Zimbabwean man bailed in Mnangagwa insult case

2018-10-29 21:03
Emmerson Mnangagwa (Picture: AFP)

Emmerson Mnangagwa (Picture: AFP)

Multimedia   ·   User Galleries   ·   News in Pictures Send us your pictures  ·  Send us your stories

A Zimbabwean court freed on bail a man detained for insulting the president while testifying before a commission probing the fatal shooting of six civilians during post-election protests in August, lawyers said on Monday.

Prosecutors said Wisdom Mkwananzi, 32, pointed at President Emmerson Mnangagwa's official portrait hung on the wall of a hall where the commission was hearing evidence from witnesses, and said: "I am an orphan because of this man. He killed my parents."

He was accusing Mnangagwa of leading Gukurahundi, a government crackdown in the 1980s during which rights groups say at least 20 000 suspected government opponents were killed.

Mkwananzi was released on $200 bail, according Kumbirai Mafunda, spokesperson for Zimbabwe Lawyers for Human Rights.

"He was charged with undermining the authority of the president, assaulting police officers during his arrest and lying under oath," Mafunda told AFP.

Mkwananzi is the latest person to be charged with insulting Mnangagwa.

* Sign up to News24's top Africa news in your inbox: SUBSCRIBE TO THE HELLO AFRICA NEWSLETTER

FOLLOW News24 Africa on Twitter and Facebook

Earlier this month, Alexander Chidzedzere was arrested in the northern town of Kariba on accusations of undermining the authority of the president after he alleged that the ruling Zanu-PF party won the July 30 general elections through rigging.

In May, John Mahlabera, 36, an officer at Chiredzi prison in the southern province of Masvingo, was summoned to appear before a disciplinary hearing after he allegedly called main opposition leader Nelson Chamisa "my president" on social media.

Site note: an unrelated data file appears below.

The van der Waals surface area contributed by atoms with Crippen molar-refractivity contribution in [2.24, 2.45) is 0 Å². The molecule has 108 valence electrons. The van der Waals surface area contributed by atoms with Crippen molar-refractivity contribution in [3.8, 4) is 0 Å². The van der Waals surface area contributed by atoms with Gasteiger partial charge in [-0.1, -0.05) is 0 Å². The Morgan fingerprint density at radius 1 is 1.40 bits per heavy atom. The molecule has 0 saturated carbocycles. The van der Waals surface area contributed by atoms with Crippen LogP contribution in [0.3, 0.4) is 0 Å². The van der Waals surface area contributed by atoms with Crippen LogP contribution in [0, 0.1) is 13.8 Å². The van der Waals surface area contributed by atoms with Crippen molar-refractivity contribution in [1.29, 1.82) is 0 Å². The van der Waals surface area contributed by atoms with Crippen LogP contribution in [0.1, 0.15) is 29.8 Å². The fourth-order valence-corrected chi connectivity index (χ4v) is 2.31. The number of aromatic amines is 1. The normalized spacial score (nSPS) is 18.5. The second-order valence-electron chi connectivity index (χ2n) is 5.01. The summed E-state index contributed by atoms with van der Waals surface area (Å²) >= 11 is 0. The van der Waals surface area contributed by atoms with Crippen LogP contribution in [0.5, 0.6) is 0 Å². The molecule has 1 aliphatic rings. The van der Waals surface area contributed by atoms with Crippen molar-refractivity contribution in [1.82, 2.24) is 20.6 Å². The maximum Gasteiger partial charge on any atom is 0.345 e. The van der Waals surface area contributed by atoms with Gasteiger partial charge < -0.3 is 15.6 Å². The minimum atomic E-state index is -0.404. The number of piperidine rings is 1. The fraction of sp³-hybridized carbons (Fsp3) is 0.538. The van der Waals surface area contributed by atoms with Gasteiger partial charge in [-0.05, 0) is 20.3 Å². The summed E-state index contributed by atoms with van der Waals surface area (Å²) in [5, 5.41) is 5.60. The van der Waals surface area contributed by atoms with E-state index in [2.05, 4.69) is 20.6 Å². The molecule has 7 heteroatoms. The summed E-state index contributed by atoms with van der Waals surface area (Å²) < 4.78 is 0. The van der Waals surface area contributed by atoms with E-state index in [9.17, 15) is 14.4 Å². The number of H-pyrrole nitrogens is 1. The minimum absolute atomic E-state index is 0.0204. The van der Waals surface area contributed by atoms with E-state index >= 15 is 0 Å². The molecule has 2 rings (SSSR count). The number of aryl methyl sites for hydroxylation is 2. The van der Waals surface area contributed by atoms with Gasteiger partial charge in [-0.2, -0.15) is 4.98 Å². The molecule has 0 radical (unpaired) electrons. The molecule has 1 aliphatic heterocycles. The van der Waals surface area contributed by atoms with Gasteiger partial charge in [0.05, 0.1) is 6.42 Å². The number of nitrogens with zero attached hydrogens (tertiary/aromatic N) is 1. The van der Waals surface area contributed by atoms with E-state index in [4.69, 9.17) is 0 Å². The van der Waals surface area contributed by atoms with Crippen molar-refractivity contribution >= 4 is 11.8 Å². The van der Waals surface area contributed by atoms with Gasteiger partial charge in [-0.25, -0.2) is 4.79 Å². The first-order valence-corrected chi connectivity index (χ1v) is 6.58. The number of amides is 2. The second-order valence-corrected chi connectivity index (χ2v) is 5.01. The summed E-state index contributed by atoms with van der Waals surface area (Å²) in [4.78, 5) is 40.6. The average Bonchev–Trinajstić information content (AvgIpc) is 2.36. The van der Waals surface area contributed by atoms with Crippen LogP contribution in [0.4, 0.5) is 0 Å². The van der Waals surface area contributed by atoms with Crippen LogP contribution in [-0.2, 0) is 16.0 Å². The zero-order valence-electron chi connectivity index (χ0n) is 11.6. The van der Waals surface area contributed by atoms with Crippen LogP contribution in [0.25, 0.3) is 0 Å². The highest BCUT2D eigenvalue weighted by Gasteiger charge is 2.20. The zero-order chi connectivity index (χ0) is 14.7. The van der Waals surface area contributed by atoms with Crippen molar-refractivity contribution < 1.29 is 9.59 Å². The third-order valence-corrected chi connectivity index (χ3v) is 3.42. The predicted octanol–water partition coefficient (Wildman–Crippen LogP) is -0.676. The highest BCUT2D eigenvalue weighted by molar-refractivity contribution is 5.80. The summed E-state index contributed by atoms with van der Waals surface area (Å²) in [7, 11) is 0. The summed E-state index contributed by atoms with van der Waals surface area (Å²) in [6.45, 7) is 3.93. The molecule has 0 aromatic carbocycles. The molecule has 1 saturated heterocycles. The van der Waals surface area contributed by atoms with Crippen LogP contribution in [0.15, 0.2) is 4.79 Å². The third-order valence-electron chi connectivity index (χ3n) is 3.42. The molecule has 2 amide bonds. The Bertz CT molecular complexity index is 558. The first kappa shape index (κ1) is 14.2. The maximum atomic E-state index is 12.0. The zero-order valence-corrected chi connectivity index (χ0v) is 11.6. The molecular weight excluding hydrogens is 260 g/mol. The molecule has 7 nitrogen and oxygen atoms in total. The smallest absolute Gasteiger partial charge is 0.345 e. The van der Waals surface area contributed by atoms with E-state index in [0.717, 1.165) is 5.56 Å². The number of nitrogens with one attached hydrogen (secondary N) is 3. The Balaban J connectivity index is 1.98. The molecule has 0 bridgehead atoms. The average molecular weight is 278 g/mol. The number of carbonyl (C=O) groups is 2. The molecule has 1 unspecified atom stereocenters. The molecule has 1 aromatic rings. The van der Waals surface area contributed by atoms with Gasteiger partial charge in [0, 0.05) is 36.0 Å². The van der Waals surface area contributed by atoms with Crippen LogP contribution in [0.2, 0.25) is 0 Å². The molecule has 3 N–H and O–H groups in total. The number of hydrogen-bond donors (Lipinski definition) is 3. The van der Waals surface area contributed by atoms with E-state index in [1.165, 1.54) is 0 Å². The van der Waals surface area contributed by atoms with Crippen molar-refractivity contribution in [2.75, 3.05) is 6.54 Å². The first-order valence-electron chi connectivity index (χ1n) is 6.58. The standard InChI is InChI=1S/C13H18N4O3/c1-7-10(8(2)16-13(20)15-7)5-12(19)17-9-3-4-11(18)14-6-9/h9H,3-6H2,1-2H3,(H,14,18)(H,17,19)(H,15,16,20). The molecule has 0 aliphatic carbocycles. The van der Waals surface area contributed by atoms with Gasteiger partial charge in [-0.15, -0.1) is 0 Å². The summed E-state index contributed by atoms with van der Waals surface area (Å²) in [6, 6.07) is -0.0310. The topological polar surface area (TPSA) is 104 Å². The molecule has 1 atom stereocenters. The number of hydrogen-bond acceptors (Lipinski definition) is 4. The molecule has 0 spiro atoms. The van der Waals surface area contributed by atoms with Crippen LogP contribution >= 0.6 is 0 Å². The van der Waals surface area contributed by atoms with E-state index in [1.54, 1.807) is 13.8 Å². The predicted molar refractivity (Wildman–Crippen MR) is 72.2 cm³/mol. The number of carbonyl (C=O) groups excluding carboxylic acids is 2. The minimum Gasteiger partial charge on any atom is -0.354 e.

In August, a well-known critic of the president, Munyaradzi Shoko had charges against him dropped after being briefly held for posting on Facebook that the president's name was "generally associated with evil and devilish deeds".

Mnangagwa took over from long-time ruler Robert Mugabe following a brief military takeover in November 2017 and he went on to win the presidential election.

During Mugabe's rule arrests on charges of insulting the president were common.

Human rights lawyers said this year that since 2010 they had represented nearly 200 people arrested and charged for insulting or undermining the authority of the president.

Read more on:    robert mugabe  |  emmerson mnangagwa  |  nelson chamisa  |  zimbabwe  |  southern africa

Join the conversation!

24.com encourages commentary submitted via MyNews24. Contributions of 200 words or more will be considered for publication.

We reserve editorial discretion to decide what will be published.
Read our comments policy for guidelines on contributions.

Inside News24

Traffic Alerts

Jobs in Cape Town [change area]

Jobs in Western Cape region

Reporting Accountant

Cape Town
Network Finance Professional / Prudential
R310 000.00 - R360 000.00 Per Year

HSE Manager

Cape Town
Tumaini Consulting
R550 000.00 - R650 000.00 Per Year

IT Manager (contract)

Cape Town CBD
Communicate Cape Town IT
R330 000.00 - R458 000.00 Per Year

Property [change area]

There are new stories on the homepage. Click here to see them.


Create Profile

Creating your profile will enable you to submit photos and stories to get published on News24.

Please provide a username for your profile page:

This username must be unique, cannot be edited and will be used in the URL to your profile page across the entire 24.com network.


Location Settings

News24 allows you to edit the display of certain components based on a location. If you wish to personalise the page based on your preferences, please select a location for each component and click "Submit" in order for the changes to take affect.

Facebook Sign-In

Hi News addict,

Join the News24 Community to be involved in breaking the news.

Log in with Facebook to comment and personalise news, weather and listings.